Angels' lineup built to score runs

Originally Published: February 25, 2005
By Jerry Crasnick | ESPN Insider
TEMPE, Ariz. -- A great baseball lineup, like an ensemble acting cast, is a mix of disparate parts that mesh into a seamless and efficient whole. Jeff Goldblum was every bit as integral to "The Big Chill" as William Hurt, and "Cheers" wouldn't have been "Cheers" without Cliff Clavin and his white cotton socks and cheesy Boston accent.

In baseball, as in Hollywood, typecasting abounds. The leadoff man, we're told, should be a pesky, Brett Butler type who reaches base at a .400 clip and lives to annoy pitchers by dancing off the bag. The No. 2 man should be selfless enough to work a count and strong enough to drive the ball into the gap. A team's best all-around hitter and resident OPS machine bats third, and the cleanup hitter should have Ted Kluszewski forearms and make opposing pitchers quake as he knocks the dirt clods from his spikes.

And so it goes, all the way through the No. 9 spot in the order.

But unless you're Bob Howsam assembling the Big Red Machine teams in the 1970s, prototypes aren't so easy to find. Most general managers figure it's their job to do the best they can to approximate the ideal within the framework of a budget, then rely on the manager to make the pieces fit.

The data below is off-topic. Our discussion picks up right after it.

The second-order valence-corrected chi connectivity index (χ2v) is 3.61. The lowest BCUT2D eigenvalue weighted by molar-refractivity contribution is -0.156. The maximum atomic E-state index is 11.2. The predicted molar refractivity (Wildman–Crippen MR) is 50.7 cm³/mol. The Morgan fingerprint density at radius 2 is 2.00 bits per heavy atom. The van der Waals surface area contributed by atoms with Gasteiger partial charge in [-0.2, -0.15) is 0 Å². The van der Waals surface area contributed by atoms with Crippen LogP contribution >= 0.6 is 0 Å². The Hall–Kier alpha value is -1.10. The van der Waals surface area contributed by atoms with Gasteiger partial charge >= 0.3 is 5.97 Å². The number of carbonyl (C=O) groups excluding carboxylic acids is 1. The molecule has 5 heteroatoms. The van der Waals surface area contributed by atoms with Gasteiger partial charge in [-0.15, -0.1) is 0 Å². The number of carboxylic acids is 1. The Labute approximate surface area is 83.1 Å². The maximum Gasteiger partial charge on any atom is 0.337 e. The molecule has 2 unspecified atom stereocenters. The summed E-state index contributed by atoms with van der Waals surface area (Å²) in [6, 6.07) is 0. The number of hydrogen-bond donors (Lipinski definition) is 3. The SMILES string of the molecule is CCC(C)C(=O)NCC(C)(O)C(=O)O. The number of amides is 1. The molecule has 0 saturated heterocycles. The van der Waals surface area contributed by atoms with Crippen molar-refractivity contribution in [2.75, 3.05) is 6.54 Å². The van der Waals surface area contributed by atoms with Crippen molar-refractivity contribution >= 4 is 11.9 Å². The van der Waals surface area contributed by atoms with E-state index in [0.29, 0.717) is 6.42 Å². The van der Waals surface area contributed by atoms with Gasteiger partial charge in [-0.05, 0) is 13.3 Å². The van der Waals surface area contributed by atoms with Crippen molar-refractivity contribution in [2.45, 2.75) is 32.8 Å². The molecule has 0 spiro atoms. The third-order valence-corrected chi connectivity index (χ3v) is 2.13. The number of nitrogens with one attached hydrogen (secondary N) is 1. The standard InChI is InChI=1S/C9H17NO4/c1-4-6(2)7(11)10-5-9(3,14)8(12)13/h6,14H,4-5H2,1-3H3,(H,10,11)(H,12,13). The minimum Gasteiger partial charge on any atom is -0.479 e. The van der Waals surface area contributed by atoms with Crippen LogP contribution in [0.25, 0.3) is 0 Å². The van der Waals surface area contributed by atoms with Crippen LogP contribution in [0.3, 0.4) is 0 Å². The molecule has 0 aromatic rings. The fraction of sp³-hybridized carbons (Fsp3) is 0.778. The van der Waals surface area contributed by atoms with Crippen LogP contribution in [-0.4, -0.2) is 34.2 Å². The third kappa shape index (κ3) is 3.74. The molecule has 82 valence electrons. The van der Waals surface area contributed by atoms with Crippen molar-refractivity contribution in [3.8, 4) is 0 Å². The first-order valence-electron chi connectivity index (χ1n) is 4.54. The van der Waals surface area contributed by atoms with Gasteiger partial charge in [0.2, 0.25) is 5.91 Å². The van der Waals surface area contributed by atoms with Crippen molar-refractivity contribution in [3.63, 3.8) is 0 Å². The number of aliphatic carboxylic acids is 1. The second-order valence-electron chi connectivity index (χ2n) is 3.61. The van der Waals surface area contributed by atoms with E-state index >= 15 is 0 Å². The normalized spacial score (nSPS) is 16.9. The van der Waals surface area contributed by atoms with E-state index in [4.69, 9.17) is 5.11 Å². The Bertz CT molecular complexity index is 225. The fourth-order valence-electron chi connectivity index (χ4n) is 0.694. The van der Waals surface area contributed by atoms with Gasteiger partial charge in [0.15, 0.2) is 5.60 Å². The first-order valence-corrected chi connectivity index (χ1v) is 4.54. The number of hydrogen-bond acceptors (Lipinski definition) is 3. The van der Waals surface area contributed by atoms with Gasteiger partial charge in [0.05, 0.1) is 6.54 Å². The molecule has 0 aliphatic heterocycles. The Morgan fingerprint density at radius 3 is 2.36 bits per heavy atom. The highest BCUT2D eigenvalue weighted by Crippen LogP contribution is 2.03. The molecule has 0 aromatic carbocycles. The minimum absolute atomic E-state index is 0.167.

"If you're looking for a leadoff hitter, you can't just pick up the phone and call Florida and ask if they'll talk to you about Juan Pierre," said Bill Stoneman, general manager of the Los Angeles Angels of Anaheim. "You can't construct a lineup the same way rotisserie guys construct it. The reality is that business isn't done that easily."

In Tempe, spring training home of the Angels, Stoneman has assembled a pretty fair collection of hitters for the 2005 season. Now it falls to manager Mike Scioscia to tap their scoring potential to the utmost. As Scioscia knows from experience, things don't always work out according to plan.

Jerry Crasnick

ESPN Senior Writer